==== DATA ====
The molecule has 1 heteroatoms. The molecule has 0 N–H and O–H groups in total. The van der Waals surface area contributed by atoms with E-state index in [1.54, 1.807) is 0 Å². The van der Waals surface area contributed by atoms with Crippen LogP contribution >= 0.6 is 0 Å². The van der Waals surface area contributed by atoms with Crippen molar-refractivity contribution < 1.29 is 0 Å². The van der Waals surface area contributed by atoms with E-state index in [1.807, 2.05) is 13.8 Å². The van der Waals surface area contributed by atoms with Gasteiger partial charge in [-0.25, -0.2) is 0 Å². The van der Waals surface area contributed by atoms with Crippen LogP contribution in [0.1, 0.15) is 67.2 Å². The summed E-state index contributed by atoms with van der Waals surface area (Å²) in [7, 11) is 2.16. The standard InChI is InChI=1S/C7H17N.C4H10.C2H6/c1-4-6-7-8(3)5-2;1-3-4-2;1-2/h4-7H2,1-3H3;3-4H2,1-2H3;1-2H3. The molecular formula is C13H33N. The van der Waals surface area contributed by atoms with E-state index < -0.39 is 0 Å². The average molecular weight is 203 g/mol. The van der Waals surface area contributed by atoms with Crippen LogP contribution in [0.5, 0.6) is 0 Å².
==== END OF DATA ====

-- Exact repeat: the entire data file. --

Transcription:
The molecule has 1 heteroatoms. The molecule has 0 N–H and O–H groups in total. The van der Waals surface area contributed by atoms with E-state index in [1.54, 1.807) is 0 Å². The van der Waals surface area contributed by atoms with Crippen LogP contribution >= 0.6 is 0 Å². The van der Waals surface area contributed by atoms with Crippen molar-refractivity contribution < 1.29 is 0 Å². The van der Waals surface area contributed by atoms with E-state index in [1.807, 2.05) is 13.8 Å². The van der Waals surface area contributed by atoms with Gasteiger partial charge in [-0.25, -0.2) is 0 Å². The van der Waals surface area contributed by atoms with Crippen LogP contribution in [0.1, 0.15) is 67.2 Å². The summed E-state index contributed by atoms with van der Waals surface area (Å²) in [7, 11) is 2.16. The standard InChI is InChI=1S/C7H17N.C4H10.C2H6/c1-4-6-7-8(3)5-2;1-3-4-2;1-2/h4-7H2,1-3H3;3-4H2,1-2H3;1-2H3. The molecular formula is C13H33N. The van der Waals surface area contributed by atoms with E-state index < -0.39 is 0 Å². The average molecular weight is 203 g/mol. The van der Waals surface area contributed by atoms with Crippen LogP contribution in [0.5, 0.6) is 0 Å².